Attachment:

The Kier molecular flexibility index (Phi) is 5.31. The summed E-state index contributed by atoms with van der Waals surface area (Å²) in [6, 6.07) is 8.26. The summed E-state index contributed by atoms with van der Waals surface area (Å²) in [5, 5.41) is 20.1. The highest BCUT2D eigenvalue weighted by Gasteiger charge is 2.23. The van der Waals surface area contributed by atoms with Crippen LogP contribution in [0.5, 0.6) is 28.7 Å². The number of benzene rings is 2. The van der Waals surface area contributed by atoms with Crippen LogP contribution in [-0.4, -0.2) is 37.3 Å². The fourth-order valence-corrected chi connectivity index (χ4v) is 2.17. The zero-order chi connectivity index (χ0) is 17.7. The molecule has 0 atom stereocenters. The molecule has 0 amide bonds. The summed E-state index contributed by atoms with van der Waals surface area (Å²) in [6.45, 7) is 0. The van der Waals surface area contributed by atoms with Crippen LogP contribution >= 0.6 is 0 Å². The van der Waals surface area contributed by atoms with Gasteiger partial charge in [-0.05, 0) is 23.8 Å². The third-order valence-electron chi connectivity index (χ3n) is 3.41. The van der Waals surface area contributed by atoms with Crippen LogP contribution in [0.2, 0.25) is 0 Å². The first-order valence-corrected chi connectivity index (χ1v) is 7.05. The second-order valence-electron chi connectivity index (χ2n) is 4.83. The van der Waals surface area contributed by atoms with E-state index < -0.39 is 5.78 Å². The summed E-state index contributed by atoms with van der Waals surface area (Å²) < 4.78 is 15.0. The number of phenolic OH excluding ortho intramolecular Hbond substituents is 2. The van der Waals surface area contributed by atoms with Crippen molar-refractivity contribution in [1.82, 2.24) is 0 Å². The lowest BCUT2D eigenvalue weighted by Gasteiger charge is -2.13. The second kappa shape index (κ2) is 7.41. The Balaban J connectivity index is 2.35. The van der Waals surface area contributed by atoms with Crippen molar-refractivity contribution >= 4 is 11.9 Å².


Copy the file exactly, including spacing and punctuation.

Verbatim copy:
The Kier molecular flexibility index (Phi) is 5.31. The summed E-state index contributed by atoms with van der Waals surface area (Å²) in [6, 6.07) is 8.26. The summed E-state index contributed by atoms with van der Waals surface area (Å²) in [5, 5.41) is 20.1. The highest BCUT2D eigenvalue weighted by Gasteiger charge is 2.23. The van der Waals surface area contributed by atoms with Crippen LogP contribution in [0.5, 0.6) is 28.7 Å². The number of benzene rings is 2. The van der Waals surface area contributed by atoms with Crippen LogP contribution in [-0.4, -0.2) is 37.3 Å². The fourth-order valence-corrected chi connectivity index (χ4v) is 2.17. The zero-order chi connectivity index (χ0) is 17.7. The molecule has 0 atom stereocenters. The molecule has 0 amide bonds. The summed E-state index contributed by atoms with van der Waals surface area (Å²) in [6.45, 7) is 0. The van der Waals surface area contributed by atoms with Crippen LogP contribution >= 0.6 is 0 Å². The van der Waals surface area contributed by atoms with Gasteiger partial charge in [-0.05, 0) is 23.8 Å². The third-order valence-electron chi connectivity index (χ3n) is 3.41. The van der Waals surface area contributed by atoms with Crippen LogP contribution in [0.2, 0.25) is 0 Å². The first-order valence-corrected chi connectivity index (χ1v) is 7.05. The second-order valence-electron chi connectivity index (χ2n) is 4.83. The van der Waals surface area contributed by atoms with E-state index < -0.39 is 5.78 Å². The summed E-state index contributed by atoms with van der Waals surface area (Å²) < 4.78 is 15.0. The number of phenolic OH excluding ortho intramolecular Hbond substituents is 2. The van der Waals surface area contributed by atoms with Crippen molar-refractivity contribution in [1.82, 2.24) is 0 Å². The lowest BCUT2D eigenvalue weighted by Gasteiger charge is -2.13. The second kappa shape index (κ2) is 7.41. The Balaban J connectivity index is 2.35. The van der Waals surface area contributed by atoms with Crippen molar-refractivity contribution >= 4 is 11.9 Å².